The sport of Tennis faces tough challenges but it’s far from game, set and match in Jordan!
It is a situation facing many sports federations up and down the Kingdom.
How do we engage with the public to make our sport thrive in the modern era of non-sporting distractions?
For tennis, the challenge is probably greater than most.
For too long now tennis has been considered as elite and inaccessible, and it is one of those sports that has struggled to gain a foothold in the modern day.
While the top end of the sport sees players like Roger Federer, Rafael Nadal and Novak Djokovic bag millions of dollars in prize money and endorsements every year, the other end sees countries like Jordan struggling to find more courts and players to fill them.
But the Jordan Tennis Federation is fighting back.
Despite, as President Hazem Adas says, having “the same number of courts in Jordan as you would find in one park in places like France, USA or Britain,” the Federation has taken a long-term proactive approach to ensure the sport not only survives, but thrives.
“It is not an easy task for the sport to grow and to thrive here but we are implementing programmes to try our best,” he said. “It is important to look long term by bringing in the players from a young age and then seeing them through to adulthood with the right training and support.”
This approach has resulted in the launch of the ‘Mini-Tennis’ programme which is targeting kids from the age of six. Currently 80 are taking part in Amman with another 35 in the northern city of Irbid.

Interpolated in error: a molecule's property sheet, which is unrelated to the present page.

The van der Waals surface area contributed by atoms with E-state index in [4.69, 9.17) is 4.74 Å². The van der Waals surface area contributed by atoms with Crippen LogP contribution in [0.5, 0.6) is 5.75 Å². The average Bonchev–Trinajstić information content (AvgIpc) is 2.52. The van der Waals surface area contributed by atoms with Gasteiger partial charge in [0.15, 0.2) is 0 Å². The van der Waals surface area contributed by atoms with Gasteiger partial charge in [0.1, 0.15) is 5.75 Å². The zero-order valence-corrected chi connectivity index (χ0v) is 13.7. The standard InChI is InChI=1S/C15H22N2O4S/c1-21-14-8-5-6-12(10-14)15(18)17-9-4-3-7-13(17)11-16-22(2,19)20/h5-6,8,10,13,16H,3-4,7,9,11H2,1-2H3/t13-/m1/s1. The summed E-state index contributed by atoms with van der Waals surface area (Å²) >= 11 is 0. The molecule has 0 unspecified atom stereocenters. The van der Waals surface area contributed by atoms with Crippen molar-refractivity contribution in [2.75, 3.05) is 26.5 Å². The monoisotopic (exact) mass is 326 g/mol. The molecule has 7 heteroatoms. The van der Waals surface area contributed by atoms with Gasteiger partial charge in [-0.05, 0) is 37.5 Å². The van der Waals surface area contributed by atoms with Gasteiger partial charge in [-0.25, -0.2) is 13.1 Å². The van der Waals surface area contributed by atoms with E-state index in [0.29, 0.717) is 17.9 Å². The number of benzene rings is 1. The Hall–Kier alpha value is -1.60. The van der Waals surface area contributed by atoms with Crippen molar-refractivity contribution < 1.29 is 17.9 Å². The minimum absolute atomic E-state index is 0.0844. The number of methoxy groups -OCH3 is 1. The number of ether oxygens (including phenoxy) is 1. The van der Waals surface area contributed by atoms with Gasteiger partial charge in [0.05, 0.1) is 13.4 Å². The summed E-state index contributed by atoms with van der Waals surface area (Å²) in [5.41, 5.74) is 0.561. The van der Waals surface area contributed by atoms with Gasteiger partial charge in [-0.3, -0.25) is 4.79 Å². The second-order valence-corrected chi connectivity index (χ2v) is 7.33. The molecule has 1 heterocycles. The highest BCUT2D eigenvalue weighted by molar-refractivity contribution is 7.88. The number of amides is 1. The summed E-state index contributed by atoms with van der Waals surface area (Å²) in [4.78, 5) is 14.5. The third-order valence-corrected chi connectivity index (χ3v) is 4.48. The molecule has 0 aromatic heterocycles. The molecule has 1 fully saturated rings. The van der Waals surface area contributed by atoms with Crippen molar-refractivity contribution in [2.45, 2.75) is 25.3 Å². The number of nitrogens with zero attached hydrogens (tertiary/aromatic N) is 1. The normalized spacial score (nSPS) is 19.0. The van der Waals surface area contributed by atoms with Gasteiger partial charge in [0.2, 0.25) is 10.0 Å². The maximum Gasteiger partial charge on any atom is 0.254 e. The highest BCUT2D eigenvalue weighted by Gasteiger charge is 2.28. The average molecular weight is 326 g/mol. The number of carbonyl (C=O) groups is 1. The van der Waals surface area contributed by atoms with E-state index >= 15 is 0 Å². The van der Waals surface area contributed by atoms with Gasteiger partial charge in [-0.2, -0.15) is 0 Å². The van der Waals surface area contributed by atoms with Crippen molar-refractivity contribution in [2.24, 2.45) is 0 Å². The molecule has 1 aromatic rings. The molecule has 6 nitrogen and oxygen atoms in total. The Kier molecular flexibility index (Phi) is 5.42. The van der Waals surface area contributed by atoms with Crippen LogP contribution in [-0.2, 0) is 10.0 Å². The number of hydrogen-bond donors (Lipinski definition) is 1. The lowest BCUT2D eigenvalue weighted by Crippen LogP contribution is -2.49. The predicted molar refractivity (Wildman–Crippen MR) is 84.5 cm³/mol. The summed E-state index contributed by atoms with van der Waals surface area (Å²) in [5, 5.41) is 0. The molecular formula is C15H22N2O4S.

“Each kid signs up for a minimum of three months to ensure they are committed and that we have the chance to teach them the basic skills initially,” said Adas.
“It is also a talent identification programme for us with the most promising kids put on to separate coaching programmes to accelerate their progress further.”
Created in 1980, the Jordan Tennis Federation has enjoyed limited regional success over the years with the recurring problem of losing players once they reach the age of 18. The issue is that these young adults are unable to commit to top-level tennis training and tournaments like they could as youngsters because work, college or marriage starts to consume them. Adas said it is even a challenge to convince those players to remain in the game to coach or officiate.
But the search goes on for the next star and currently the Federation has high hopes for 12-year-old Abdullah Shilbai.
“He is an excellent talent and has done well on a regional level already,” said Adas. “He recently played in a tournament in France where he lost narrowly to the Belgian top seed, so he is showing big potential.”
Facilities are of course an issue for a sport that needs large areas for a game that mostly consists of two players at a time. The Federation only has 24 courts at its disposal, but 10 of those are at private clubs like the Royal Automobile Club of Jordan or the Orthodoxi Club.
“This is an issue not just for Jordan but for a lot of countries and that is why there is an onus on mini-tennis for attracting kids to the sport,” explained Adas. “We have plans in Sports City to extend our facility which means we will be able to welcome even more children.”
So, while it is unlikely that we will see a Jordanian Wimbledon champion any time soon, we will hopefully see more youngsters embrace the sport to stay healthy and active, and that is more important than winning or losing.